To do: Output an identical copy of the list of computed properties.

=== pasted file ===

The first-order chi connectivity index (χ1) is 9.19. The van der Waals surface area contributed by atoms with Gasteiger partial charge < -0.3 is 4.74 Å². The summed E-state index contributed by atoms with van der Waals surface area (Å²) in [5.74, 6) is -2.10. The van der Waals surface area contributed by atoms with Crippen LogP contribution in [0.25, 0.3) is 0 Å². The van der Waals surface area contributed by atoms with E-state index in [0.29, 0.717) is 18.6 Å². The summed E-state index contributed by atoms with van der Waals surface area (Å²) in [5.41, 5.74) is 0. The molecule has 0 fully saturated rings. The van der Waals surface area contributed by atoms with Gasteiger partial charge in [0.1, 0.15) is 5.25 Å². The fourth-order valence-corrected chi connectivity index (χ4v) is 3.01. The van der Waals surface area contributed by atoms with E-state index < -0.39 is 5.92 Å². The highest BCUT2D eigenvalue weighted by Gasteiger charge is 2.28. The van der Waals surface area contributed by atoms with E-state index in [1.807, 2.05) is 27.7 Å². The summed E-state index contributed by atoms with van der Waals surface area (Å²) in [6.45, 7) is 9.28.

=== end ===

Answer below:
The first-order chi connectivity index (χ1) is 9.19. The van der Waals surface area contributed by atoms with Gasteiger partial charge < -0.3 is 4.74 Å². The summed E-state index contributed by atoms with van der Waals surface area (Å²) in [5.74, 6) is -2.10. The van der Waals surface area contributed by atoms with Crippen LogP contribution in [0.25, 0.3) is 0 Å². The van der Waals surface area contributed by atoms with E-state index in [0.29, 0.717) is 18.6 Å². The summed E-state index contributed by atoms with van der Waals surface area (Å²) in [5.41, 5.74) is 0. The molecule has 0 fully saturated rings. The van der Waals surface area contributed by atoms with Gasteiger partial charge in [0.1, 0.15) is 5.25 Å². The fourth-order valence-corrected chi connectivity index (χ4v) is 3.01. The van der Waals surface area contributed by atoms with E-state index < -0.39 is 5.92 Å². The highest BCUT2D eigenvalue weighted by Gasteiger charge is 2.28. The van der Waals surface area contributed by atoms with E-state index in [1.807, 2.05) is 27.7 Å². The summed E-state index contributed by atoms with van der Waals surface area (Å²) in [6.45, 7) is 9.28.